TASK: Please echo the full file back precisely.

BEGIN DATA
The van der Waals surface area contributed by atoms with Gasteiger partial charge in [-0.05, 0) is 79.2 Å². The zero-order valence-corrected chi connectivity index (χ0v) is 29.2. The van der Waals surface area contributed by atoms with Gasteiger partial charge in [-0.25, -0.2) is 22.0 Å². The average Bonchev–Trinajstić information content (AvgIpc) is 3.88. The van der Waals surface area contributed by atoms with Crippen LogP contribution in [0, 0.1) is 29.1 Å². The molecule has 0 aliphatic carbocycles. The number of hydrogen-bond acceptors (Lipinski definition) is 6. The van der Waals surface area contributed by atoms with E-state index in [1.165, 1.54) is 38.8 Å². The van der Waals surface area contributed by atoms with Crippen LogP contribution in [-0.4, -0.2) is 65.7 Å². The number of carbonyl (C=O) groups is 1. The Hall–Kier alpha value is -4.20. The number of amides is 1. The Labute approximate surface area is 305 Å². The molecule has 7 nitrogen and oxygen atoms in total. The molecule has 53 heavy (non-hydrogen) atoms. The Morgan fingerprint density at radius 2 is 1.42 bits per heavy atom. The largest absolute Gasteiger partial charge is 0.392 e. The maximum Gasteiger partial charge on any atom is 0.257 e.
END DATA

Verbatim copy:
The van der Waals surface area contributed by atoms with Gasteiger partial charge in [-0.05, 0) is 79.2 Å². The zero-order valence-corrected chi connectivity index (χ0v) is 29.2. The van der Waals surface area contributed by atoms with Gasteiger partial charge in [-0.25, -0.2) is 22.0 Å². The average Bonchev–Trinajstić information content (AvgIpc) is 3.88. The van der Waals surface area contributed by atoms with Crippen LogP contribution in [0, 0.1) is 29.1 Å². The molecule has 0 aliphatic carbocycles. The number of hydrogen-bond acceptors (Lipinski definition) is 6. The van der Waals surface area contributed by atoms with E-state index in [1.165, 1.54) is 38.8 Å². The van der Waals surface area contributed by atoms with Crippen LogP contribution in [-0.4, -0.2) is 65.7 Å². The number of carbonyl (C=O) groups is 1. The Hall–Kier alpha value is -4.20. The number of amides is 1. The Labute approximate surface area is 305 Å². The molecule has 7 nitrogen and oxygen atoms in total. The molecule has 53 heavy (non-hydrogen) atoms. The Morgan fingerprint density at radius 2 is 1.42 bits per heavy atom. The largest absolute Gasteiger partial charge is 0.392 e. The maximum Gasteiger partial charge on any atom is 0.257 e.